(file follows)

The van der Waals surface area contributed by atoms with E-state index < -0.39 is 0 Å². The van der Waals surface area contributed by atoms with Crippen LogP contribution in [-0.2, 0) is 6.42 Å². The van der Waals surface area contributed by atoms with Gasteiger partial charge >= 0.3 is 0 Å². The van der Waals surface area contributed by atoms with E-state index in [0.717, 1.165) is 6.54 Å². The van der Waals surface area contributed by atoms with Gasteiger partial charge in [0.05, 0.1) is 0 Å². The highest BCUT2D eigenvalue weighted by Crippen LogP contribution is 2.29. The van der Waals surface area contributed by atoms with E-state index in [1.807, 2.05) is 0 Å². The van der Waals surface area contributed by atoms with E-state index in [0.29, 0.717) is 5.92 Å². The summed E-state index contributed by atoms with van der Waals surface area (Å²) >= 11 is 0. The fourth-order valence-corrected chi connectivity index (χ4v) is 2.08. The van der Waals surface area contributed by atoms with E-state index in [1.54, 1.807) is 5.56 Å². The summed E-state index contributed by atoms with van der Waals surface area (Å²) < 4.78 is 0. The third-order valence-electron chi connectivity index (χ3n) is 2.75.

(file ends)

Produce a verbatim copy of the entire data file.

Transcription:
The van der Waals surface area contributed by atoms with E-state index < -0.39 is 0 Å². The van der Waals surface area contributed by atoms with Crippen LogP contribution in [-0.2, 0) is 6.42 Å². The van der Waals surface area contributed by atoms with Gasteiger partial charge >= 0.3 is 0 Å². The van der Waals surface area contributed by atoms with E-state index in [0.717, 1.165) is 6.54 Å². The van der Waals surface area contributed by atoms with Gasteiger partial charge in [0.05, 0.1) is 0 Å². The highest BCUT2D eigenvalue weighted by Crippen LogP contribution is 2.29. The van der Waals surface area contributed by atoms with E-state index in [1.807, 2.05) is 0 Å². The van der Waals surface area contributed by atoms with E-state index in [0.29, 0.717) is 5.92 Å². The summed E-state index contributed by atoms with van der Waals surface area (Å²) >= 11 is 0. The fourth-order valence-corrected chi connectivity index (χ4v) is 2.08. The van der Waals surface area contributed by atoms with E-state index in [1.54, 1.807) is 5.56 Å². The summed E-state index contributed by atoms with van der Waals surface area (Å²) < 4.78 is 0. The third-order valence-electron chi connectivity index (χ3n) is 2.75.